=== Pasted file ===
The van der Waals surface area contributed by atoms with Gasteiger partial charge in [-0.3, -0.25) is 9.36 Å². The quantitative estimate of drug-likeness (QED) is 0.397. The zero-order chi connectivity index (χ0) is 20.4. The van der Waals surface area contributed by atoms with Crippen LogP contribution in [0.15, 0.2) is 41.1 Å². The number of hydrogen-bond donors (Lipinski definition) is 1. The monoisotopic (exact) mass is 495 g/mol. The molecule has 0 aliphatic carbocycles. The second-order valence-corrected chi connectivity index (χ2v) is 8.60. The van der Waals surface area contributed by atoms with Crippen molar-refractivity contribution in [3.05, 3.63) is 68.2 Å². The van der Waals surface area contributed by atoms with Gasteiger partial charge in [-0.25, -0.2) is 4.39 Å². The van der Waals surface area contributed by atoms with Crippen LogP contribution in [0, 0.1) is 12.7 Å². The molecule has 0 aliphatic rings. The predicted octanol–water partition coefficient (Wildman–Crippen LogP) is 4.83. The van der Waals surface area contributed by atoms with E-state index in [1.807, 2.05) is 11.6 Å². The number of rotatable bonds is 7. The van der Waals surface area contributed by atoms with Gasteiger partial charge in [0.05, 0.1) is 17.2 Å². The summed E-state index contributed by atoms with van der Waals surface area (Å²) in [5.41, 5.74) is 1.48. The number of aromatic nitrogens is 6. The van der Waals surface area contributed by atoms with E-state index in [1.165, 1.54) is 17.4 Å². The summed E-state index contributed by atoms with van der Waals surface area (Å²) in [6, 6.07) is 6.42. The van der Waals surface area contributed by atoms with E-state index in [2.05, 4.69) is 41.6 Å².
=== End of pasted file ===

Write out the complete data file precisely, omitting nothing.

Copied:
The van der Waals surface area contributed by atoms with Gasteiger partial charge in [-0.3, -0.25) is 9.36 Å². The quantitative estimate of drug-likeness (QED) is 0.397. The zero-order chi connectivity index (χ0) is 20.4. The van der Waals surface area contributed by atoms with Crippen LogP contribution in [0.15, 0.2) is 41.1 Å². The number of hydrogen-bond donors (Lipinski definition) is 1. The monoisotopic (exact) mass is 495 g/mol. The molecule has 0 aliphatic carbocycles. The second-order valence-corrected chi connectivity index (χ2v) is 8.60. The van der Waals surface area contributed by atoms with Crippen molar-refractivity contribution in [3.05, 3.63) is 68.2 Å². The van der Waals surface area contributed by atoms with Gasteiger partial charge in [-0.25, -0.2) is 4.39 Å². The van der Waals surface area contributed by atoms with Crippen LogP contribution in [0, 0.1) is 12.7 Å². The molecule has 0 aliphatic rings. The predicted octanol–water partition coefficient (Wildman–Crippen LogP) is 4.83. The van der Waals surface area contributed by atoms with E-state index in [1.807, 2.05) is 11.6 Å². The number of rotatable bonds is 7. The van der Waals surface area contributed by atoms with Gasteiger partial charge in [0.05, 0.1) is 17.2 Å². The summed E-state index contributed by atoms with van der Waals surface area (Å²) in [5.41, 5.74) is 1.48. The number of aromatic nitrogens is 6. The van der Waals surface area contributed by atoms with E-state index in [1.165, 1.54) is 17.4 Å². The summed E-state index contributed by atoms with van der Waals surface area (Å²) in [6, 6.07) is 6.42. The van der Waals surface area contributed by atoms with E-state index in [2.05, 4.69) is 41.6 Å².